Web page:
The oral cavity is an open, heterogeneous, and highly dynamic environment with distinct bacterial community composition and complex species interactions in both health and disease. To the best of our knowledge, this study is the first to provide evidence that the composition of different lipid A variants in the oral cavity of healthy subjects may determine the level of immune activation triggered by microbiota-derived endotoxins. It is likely that the pro-inflammatory effect of hexa-acylated LPS producers is counteracted by the dominance of the penta-acylated LPS producers which may reduce inflammatory processes. Even though the pro-inflammatory oral bacteria were present in lower abundances, they may reach the lungs through micro-aspiration or systemic dispersal, e.g. injuries during toothbrushing, flossing, or mastication, and thereby indirectly contribute to airway inflammation.
Availability of data and materials
Amplicon sequencing data analyzed during the current study are available in the Dryad repository (https://doi.org/10.5061/dryad.r2280gbfh).
Analysis of compositions of microbiomes with bias correction
False discovery rate
- FeNO :
Fractional exhaled nitric oxide
Microbiome regression-based kernel association test
Parts per billion
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Jeff Roach is acknowledged for Illumina MiSeq sequencing and bioinformatics support.
Open access funding provided by University of Bergen. The project was funded by the European Research Council (Grant No. 804199 to Randi Jacobsen Bertelsen) and the Research Council of Norway (Grant No. 273838). The Bergen RHINESSA study was funded by the Research Council of Norway (Grant No. 214123 and 228174), and the Western Norwegian Regional Health Authorities (Grant No. 912011, 911892, and 911631). The research of HL and SP was supported [in part] by the Intramural Research Program of the NIH, National Institute of Environmental Health Sciences (NIEHS). Since this research was initiated while HL and SP were members of the Biostatistics and Bioinformatics Branch, National Institute of Child Health and Human Development (NICHD), this work was also supported [in part] by the Intramural Research Program of the NICHD. The funding organizations had no role in the design of the study and collection, analysis, and interpretation of data and in writing the manuscript.
Ethics approval and consent to participate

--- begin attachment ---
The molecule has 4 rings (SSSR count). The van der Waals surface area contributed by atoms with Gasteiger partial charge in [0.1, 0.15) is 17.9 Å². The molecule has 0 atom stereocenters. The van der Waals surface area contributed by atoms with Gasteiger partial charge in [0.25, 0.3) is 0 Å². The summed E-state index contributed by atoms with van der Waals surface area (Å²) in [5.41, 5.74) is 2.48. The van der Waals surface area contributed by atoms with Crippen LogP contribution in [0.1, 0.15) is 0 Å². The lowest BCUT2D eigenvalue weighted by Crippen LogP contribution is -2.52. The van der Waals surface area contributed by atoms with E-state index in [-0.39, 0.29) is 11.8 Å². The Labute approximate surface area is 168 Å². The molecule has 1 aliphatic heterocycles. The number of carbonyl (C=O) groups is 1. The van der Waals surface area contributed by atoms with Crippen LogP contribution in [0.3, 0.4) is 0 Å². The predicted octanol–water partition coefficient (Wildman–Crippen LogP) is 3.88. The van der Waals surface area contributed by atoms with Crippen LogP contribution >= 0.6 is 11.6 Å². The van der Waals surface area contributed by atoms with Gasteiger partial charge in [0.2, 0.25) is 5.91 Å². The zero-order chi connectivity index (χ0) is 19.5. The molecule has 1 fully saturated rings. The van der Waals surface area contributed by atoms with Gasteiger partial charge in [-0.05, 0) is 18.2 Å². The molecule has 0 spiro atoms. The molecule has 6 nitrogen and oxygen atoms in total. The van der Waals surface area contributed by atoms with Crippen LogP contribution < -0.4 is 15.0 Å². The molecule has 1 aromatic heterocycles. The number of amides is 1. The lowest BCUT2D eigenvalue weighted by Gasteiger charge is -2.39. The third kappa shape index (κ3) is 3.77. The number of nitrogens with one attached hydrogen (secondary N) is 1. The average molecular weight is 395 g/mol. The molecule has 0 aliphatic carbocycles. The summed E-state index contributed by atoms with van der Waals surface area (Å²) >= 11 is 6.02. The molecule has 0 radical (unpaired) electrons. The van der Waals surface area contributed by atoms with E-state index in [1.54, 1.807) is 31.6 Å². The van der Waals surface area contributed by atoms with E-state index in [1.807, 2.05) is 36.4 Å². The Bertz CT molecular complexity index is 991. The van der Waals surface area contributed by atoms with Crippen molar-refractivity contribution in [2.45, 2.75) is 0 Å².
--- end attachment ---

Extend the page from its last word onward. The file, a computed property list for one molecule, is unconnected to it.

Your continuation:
Ethical approval was obtained from the Regional Committee for Medical and Health Research Ethics in Western Norway (No. 2012/1077). All participants gave their written informed consent to the study.
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The authors declare that they have no competing interests.
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: Table S1. Kernel-specific and omnibus p-values for each of the analyzed bacterial community compositions (non-rarefied data) vs. FeNO (a continuous variable). We adjusted for age, sex, height, weight, smoking habits, gum bleeding, the use of asthma medication, and an attack of asthma in the last 12 months. Table S2. Kernel-specific and omnibus p-values for the overall bacterial community composition (rarefied data; 411 participants, current smokers excluded) vs. FeNO (a continuous variable). We adjusted for age, sex, height, weight, gum bleeding, the use of asthma medication, and an attack of asthma in the last 12 months. Table S3. Kernel-specific and omnibus p-values for the overall bacterial community composition (rarefied data; 445 participants, subjects with current asthma excluded) vs. FeNO (a continuous variable). We adjusted for age, sex, height, weight, smoking habits and gum bleeding. Table S4. Differentially abundant bacterial genera between the participants with low FeNO vs. high FeNO levels detected by ANCOM-BC (n = 411, current smokers excluded). Data are presented as relative abundances for each genus per FeNO category. The lipid A annotation of penta-acylated LPS producers is indicated as “Penta”. Table S5. Differentially abundant bacterial genera between the participants with low FeNO vs. high FeNO levels detected by ANCOM-BC (n = 445, subjects with current asthma excluded). Data are presented as relative abundances for each genus per FeNO category. The lipid A annotation of penta-acylated LPS producers is indicated as “Penta”.
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Khomich, M., Lin, H., Malinovschi, A. et al. Association between lipid-A-producing oral bacteria of different potency and fractional exhaled nitric oxide in a Norwegian population-based adult cohort. J Transl Med 21, 354 (2023). https://doi.org/10.1186/s12967-023-04199-z
- Lipid A
- Oral microbiota
- Airway inflammation
- Exhaled nitric oxide